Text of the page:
How does movement—social, political or physical—affect our personal identities and those placed upon us? Sueyeun Juliette Lee, Gina Apostol, and Purvi Shah each address the shifting nature of identity and its relationship with movement in different ways. Sueyeun Juliette Lee’s most recent collection of poetry focuses on Korea and explores how national structures and identities affect human psyches. Gina Apostol’s work explores the affect of both historical events and the written word on her characters. Purvi Shah’s work explores migration as potential and loss.
Sueyeun Juliette Lee grew up 3 miles from the CIA. She is a poet, scholar, and editor. Currently, she lives in Philadelphia where she editsCorollary Press, a chapbook series devoted to multi-ethnic, innovative writing. Her first collection of poems, That Gorgeous Feeling (Coconut Press), is a study of celebrity and the Asian figure in mass media. Her second collection, Underground National (Factory School), explores how national structures and identities affect human psyches, taking Korea as its primary staging ground.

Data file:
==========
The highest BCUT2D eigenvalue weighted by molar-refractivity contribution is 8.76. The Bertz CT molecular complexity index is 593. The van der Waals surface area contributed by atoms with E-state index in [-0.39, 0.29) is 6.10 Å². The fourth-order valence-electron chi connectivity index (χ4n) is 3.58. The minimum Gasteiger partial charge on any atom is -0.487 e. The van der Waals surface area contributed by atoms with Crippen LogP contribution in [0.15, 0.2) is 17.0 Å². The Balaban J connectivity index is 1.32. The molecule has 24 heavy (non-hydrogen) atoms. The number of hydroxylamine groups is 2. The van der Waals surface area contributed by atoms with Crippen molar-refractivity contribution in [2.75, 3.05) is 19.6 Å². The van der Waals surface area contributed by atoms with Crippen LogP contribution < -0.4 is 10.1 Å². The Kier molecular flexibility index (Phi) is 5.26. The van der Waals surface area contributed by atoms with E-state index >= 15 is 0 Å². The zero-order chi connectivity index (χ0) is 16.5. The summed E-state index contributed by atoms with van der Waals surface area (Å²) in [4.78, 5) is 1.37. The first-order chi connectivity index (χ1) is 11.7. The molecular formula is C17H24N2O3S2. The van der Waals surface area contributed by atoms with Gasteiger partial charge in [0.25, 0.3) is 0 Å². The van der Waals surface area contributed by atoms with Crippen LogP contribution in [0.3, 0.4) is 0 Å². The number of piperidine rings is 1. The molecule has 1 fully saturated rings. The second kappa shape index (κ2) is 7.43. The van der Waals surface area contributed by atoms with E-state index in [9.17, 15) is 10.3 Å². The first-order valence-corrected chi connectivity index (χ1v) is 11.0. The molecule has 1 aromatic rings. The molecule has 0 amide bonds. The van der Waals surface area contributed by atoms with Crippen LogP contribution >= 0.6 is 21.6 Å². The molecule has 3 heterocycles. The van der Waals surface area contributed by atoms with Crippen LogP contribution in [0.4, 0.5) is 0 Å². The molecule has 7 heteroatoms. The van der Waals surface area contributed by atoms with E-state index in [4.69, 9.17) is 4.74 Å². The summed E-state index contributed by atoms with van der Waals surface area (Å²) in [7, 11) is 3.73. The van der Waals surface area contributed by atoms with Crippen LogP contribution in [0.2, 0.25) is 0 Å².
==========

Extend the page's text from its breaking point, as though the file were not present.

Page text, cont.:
Gina Apostol was born in Manila and lives in New York. She went to college at the University of the Philippines and earned her M.A. in Writing from the Johns Hopkins University. Her first novel, Bibliolepsy, won the 1998 Philippine National Book Award for Fiction. She just completed her third novel, The Revolution According to Raymundo Mata, a comic historical novel-in-footnotes about the Philippine war for independence against Spain and America in 1896.
Purvi Shah is the author of Terrain Tracks (New Rivers Press 2006), which won a Many Voices Project prize. Her debut poetry collection, recognized across Asian American and women’s communities, explores migration as potential and loss. She is preoccupied with the many facets of love, including its temporality and mathematics, concepts she explores in her current poetry project, Love Time(s).
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